Harvard and Yale have some over-the-top events that involve excessive drinking. Dartmouth has its famous Winter Carnival. I have not seen evidence that the bad behavior of some students has soured employers on these institutions. It's different, obviously, if a job candidate has an arrest record because of a campus incident, or if that student drank so excessively throughout college that he or she ended up with a mediocre GPA. But most employers are savvy enough to know that schools that have big spring weekend parties or nude footraces also produce capable employees and will not dismiss an entire institution out of hand because of the deeply rooted, though troubling, traditions of its student body. Besides, most employers were college students themselves, and some probably stood on the sidelines cheering on the butt-naked guy in the pick-up truck, and know it didn't destroy their integrity or work ethic.
Observation 5: Parents help. A little.
One of the things I love about my students, though it puts them at risk more times than I like to think about, is their ongoing love affair with immortality. Students rarely think about consequences. Recent research on brain development explains this as the not-quite-finished adolescent brain being unskilled at thinking through all the possible outcomes of specific actions. Students do not, like those of us of a certain age, make connections between things like, say, attendance at an event where there are a lot of law enforcement personnel and getting arrested. Or, maybe, attendance at an event where there are a lot of drunk people with beer bottles in their hands and ending up with 25 stitches in one's scalp. Frankly, they don't often see the connection between parking in a fire lane and getting a ticket.
So the students who attend this year's UConn Spring Weekend events are unlikely to think about the classmate who was killed last year by a random punch thrown by a drunk partygoer and connect that kind of risk to their own actions.
Their parents, however, think about all of these things, all the time. They read the press coverage of students' arrests, injuries and deaths on campuses all year long, and at the conclusion of each article, feel a wave of sympathy for the parents of that student and a flood of relief that it was not their child. So when Spring Weekend or a similar event rolls around on their child's campus, parents can, and do, say things like, "Come home." Or, "Here's a hundred dollars. Visit your high school friends on another campus." Or "I'm coming to visit that weekend. What do you have planned?" For many students, the executive function their brains lack can be substituted for by their parents, and that can literally be the difference between life and death.
Observation 6: It eventually gets old.
One thing we knew at UConn was that first-year students participated most heavily in Spring Weekend events, and that each successive year saw fewer students involved. For most students (not all, unfortunately), vomiting in front of friends, flashing their breasts to a crowd of drunk men armed with cameras, risking their scalp, and taking a ride in a paddy wagon to the local police station are not activities that warrant repeating.
And this is what comforts me, if anything does, when I think about these events: most students eventually figure out the difference between a buzz and alcohol poisoning, and learn to moderate their intake. What's frustrating for all of us — administrators, parents, law enforcement — is that there is very little we can do to speed up this process, or keep them out of harm's way in the meantime. Which brings me to my final observation.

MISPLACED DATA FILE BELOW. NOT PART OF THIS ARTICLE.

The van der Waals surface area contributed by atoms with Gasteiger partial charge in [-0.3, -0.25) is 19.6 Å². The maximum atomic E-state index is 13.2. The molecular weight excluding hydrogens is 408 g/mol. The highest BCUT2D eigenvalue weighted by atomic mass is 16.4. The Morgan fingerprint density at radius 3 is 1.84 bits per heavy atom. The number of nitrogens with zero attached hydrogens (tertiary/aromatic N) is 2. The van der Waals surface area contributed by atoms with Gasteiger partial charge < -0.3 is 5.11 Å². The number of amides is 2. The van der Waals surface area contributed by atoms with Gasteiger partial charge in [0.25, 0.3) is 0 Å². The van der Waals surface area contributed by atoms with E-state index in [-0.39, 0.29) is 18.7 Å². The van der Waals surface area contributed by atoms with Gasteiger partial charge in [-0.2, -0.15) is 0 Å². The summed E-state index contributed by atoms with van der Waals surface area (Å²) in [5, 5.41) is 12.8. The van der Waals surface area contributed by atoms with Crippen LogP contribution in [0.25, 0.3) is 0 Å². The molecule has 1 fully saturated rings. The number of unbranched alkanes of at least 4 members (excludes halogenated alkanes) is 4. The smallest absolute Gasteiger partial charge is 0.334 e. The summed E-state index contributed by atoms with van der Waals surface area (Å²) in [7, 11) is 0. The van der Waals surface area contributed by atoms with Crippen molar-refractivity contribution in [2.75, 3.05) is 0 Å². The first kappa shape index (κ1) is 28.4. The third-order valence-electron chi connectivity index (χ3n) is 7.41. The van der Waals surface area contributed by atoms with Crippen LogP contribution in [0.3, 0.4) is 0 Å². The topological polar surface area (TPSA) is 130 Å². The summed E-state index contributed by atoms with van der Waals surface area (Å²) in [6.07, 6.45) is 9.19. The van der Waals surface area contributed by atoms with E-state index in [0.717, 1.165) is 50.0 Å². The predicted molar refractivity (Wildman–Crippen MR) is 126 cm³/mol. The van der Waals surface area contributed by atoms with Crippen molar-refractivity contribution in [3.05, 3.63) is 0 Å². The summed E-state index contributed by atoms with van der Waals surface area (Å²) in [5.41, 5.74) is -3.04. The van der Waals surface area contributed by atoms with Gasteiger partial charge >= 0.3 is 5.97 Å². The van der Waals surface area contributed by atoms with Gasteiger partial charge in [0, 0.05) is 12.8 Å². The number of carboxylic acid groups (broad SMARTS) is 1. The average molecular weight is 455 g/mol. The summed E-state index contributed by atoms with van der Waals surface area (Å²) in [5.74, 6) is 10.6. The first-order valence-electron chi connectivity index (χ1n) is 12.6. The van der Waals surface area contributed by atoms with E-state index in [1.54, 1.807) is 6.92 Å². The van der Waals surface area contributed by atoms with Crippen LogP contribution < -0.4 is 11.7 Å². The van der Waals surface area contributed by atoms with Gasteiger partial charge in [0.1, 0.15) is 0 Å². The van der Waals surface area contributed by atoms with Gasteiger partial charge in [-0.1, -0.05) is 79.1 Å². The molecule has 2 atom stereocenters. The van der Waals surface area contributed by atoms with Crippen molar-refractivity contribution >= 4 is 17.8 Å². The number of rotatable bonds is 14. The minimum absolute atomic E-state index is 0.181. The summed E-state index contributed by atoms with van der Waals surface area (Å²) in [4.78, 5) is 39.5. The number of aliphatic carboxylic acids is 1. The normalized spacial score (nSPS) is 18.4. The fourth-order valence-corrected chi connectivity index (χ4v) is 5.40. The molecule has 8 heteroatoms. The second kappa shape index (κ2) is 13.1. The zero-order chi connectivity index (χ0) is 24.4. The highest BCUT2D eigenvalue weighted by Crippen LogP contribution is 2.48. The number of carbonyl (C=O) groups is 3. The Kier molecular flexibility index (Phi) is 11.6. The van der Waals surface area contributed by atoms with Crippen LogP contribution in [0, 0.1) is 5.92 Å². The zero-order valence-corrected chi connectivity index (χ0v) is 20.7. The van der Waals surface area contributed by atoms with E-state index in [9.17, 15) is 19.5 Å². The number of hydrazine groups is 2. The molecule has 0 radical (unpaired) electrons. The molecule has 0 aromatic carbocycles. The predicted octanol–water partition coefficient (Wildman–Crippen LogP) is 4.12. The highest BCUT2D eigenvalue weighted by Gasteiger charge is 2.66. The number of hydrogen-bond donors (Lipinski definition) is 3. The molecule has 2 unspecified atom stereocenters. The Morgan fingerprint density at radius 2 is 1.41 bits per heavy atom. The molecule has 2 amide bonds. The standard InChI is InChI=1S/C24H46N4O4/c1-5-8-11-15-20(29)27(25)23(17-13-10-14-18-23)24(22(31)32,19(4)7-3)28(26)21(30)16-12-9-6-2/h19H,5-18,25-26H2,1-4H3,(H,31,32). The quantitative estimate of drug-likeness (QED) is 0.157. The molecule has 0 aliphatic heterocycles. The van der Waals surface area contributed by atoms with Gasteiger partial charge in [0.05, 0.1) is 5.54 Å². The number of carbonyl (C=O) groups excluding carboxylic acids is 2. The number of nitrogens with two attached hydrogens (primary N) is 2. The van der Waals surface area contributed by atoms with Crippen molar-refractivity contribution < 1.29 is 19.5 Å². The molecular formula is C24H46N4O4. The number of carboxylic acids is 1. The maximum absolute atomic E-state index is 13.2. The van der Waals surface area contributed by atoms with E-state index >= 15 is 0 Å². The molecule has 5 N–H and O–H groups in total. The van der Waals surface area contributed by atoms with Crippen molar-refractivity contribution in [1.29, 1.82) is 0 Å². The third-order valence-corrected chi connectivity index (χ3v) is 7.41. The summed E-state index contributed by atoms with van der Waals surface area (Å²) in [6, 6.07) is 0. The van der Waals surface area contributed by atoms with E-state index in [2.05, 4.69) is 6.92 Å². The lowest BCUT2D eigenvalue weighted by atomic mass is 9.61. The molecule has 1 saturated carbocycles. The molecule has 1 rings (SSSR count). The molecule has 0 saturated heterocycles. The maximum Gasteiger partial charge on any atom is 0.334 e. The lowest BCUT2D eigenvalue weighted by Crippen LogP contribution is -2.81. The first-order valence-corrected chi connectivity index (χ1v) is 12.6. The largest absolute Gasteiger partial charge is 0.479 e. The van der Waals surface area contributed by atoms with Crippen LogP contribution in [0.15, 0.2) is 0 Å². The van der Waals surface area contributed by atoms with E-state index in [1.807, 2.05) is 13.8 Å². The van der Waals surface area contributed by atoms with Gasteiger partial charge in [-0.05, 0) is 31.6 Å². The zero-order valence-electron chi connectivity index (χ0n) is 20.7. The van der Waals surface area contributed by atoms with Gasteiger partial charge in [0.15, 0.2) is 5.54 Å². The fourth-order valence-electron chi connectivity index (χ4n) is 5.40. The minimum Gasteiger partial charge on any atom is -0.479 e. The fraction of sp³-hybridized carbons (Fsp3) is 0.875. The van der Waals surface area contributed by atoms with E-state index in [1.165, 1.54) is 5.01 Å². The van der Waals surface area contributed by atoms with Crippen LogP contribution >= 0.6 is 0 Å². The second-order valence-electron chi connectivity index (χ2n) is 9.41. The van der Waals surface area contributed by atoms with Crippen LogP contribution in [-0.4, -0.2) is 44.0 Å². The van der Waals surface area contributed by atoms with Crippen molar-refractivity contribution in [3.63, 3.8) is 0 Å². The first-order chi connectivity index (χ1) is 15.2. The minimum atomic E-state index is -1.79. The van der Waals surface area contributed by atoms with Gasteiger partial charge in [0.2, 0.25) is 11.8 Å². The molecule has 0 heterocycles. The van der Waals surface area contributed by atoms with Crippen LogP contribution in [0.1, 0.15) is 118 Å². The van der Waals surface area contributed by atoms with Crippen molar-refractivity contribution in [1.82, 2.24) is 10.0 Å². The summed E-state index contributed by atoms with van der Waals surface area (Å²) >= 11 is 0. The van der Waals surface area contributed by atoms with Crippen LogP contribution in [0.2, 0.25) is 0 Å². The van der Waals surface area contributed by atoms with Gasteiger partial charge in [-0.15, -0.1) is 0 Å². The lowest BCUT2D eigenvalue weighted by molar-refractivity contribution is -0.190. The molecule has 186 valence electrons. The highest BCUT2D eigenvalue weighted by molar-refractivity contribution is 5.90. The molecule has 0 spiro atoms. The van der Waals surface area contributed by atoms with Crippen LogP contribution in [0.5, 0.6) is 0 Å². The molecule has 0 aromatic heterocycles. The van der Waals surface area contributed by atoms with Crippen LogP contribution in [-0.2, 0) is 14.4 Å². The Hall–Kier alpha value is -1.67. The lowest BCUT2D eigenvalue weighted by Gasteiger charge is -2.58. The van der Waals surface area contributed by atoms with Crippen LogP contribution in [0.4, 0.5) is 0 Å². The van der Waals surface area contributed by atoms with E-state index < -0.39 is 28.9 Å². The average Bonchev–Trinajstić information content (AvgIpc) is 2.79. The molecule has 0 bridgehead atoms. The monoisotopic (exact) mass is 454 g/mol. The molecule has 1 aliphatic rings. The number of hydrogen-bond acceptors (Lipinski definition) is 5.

Observation 7: They are better at taking care of each other than of themselves.
The best strategies, I believe, are those that focus on helping students identify the signs of alcohol poisoning in others and knowing what to do when they see those signs. Students believe themselves to be immortal. They don't ascribe such a trait to their friends. And you only need a couple of reasonably sober people in a group of drunk friends to realize someone is in trouble and then to get help.
That's where the second important strategy is important: help needs to be nearby. It is easy to criticize the staff members at campuses who are less aggressive about confronting students holding "open containers" during these events than they would be at other times. But personally, I would rather have my students within view, and have public safety officers within reach of those students if needed. We may be accused of “looking the other way,” but I think it’s actually the exact opposite: we are looking right at them, and I believe that kind of presence can change their actions in a positive way.
And the truth for me is, I can live with the accusations of hypocrisy and inconsistency more easily than I can live with the death or serious injury of a student. For that reason, I have supported the recent efforts of our alcohol task force to implement a policy they call "SAMM" (Safety Always Matters Most). On some campuses, this is known as a "medical amnesty" or a "good Samaritan" policy, but I asked the group to be as straightforward in its nomenclature as possible. These policies, under whatever name a campus chooses, are similar: get help for someone in need of medical assistance, and we'll mostly forgive whatever transgressions you might have also committed. I say "mostly" because we will, at the very least, have a conversation with you about the situation. But our message is clear: safety matters more than rules, policies, consequences.
If I can keep my students safe, I figure, through whatever version of Spring Weekend they choose to participate in, there will be time enough for them to figure out the ways adults are expected to behave in the world. This is a bargain I make that few outside my profession seem to understand. To those critics, I suggest that you trust we care more about our students than about liability, and that we understand them, from years spent up close observing them, in ways most people don't.
If there was a way to "cancel" Spring Weekend, Spring Fling, Fountain Day, Fool's Fest, or whatever a campus calls its out-of-control student-led party, we would have done it. Without that option, we will employ the strategies we think give us all the best chance of surviving a rite of spring as deeply embedded as commencement, another busy weekend on our campus, but one we want all of our students to be around to enjoy.
Lee Burdette Williams
Lee Burdette Williams is vice president for student affairs and dean of students at Wheaton College, in Massachusetts.
The more students are "engaged" in their academic work, the less likely they are to drink heavily or abuse drugs. But academic engagement does not seem to have any effect, positively or negatively, on students' overall mental health, although it does seem to add to the level of stress they feel.